Tuesday, July 10, 2012

A PhD in the "Hard Sciences" and No Job

US pushes for more scientists, but the jobs aren’t there. Brian Vastag, Published: July 7

[Excerpted] Traditional academic jobs are scarcer than ever. Once a primary career path, only 14 percent of those with a PhD in biology and the life sciences now land a coveted academic position within five years, according to a 2009 NSF survey... The reason: The supply of scientists has grown far faster than the number of academic positions.

Research jobs slashed
The pharmaceutical industry once was a haven for biologists and chemists who did not go into academia. Well-paying, stable research jobs were plentiful in the Northeast, the San Francisco Bay area and other hubs. But a decade of slash-and-burn mergers; stagnating profit; exporting of jobs to India, China and Europe; and declining investment in research and development have dramatically shrunk the U.S. drug industry, with research positions taking heavy hits.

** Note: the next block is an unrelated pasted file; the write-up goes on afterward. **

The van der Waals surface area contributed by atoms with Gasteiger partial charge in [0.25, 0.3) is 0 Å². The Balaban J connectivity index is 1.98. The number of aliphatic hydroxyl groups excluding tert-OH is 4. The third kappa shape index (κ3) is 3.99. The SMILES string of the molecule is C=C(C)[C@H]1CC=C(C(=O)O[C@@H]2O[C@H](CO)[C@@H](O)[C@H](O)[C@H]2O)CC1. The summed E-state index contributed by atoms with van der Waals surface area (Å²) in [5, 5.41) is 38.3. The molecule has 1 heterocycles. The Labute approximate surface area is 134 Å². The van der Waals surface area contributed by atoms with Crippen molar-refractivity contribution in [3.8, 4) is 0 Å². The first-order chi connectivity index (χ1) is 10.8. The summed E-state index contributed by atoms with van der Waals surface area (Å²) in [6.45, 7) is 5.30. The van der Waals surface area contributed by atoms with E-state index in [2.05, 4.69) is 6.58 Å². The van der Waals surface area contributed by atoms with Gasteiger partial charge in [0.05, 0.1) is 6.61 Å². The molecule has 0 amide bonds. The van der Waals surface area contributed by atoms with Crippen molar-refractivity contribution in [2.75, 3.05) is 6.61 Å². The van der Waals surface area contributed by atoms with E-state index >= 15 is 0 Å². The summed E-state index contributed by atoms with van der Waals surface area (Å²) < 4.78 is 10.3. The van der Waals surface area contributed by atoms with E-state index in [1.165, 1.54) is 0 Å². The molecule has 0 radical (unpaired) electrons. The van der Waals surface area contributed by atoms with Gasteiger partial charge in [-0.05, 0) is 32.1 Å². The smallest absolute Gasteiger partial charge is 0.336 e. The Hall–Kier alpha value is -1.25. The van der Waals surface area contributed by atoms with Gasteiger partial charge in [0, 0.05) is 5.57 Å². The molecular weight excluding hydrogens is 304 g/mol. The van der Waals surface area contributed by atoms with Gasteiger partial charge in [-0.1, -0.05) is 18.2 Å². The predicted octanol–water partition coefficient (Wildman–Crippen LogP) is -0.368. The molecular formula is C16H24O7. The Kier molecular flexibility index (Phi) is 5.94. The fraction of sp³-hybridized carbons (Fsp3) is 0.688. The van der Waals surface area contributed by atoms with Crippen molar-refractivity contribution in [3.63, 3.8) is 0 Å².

...Two groups seem to be doing better than other scientists: physicists and physicians. The unemployment rate among those two groups hovers around 1 to 2 percent, according to surveys from NSF and other groups. Physicists end up working in many technical fields — and some go to Wall Street — while the demand for doctors continues to climb as the U.S. population grows and ages.

But for the much larger pool of biologists and chemists, “It’s a particularly difficult time right now,” Stephan said....

Majia here: It is troubling that we cannot employ scientists in productive pursuits, especially in biology and physics, given the relevance of these areas for so many of our energy and quality of life needs.

Instead, we rely on Wall Street to suck up extra physicists in the pursuit of activities that provide no value to the economy (profiteering only).

Meanwhile, we leave the biologists and chemists to find temp positions with Manpower.

I completed my PhD about 20 years ago, in a different world.

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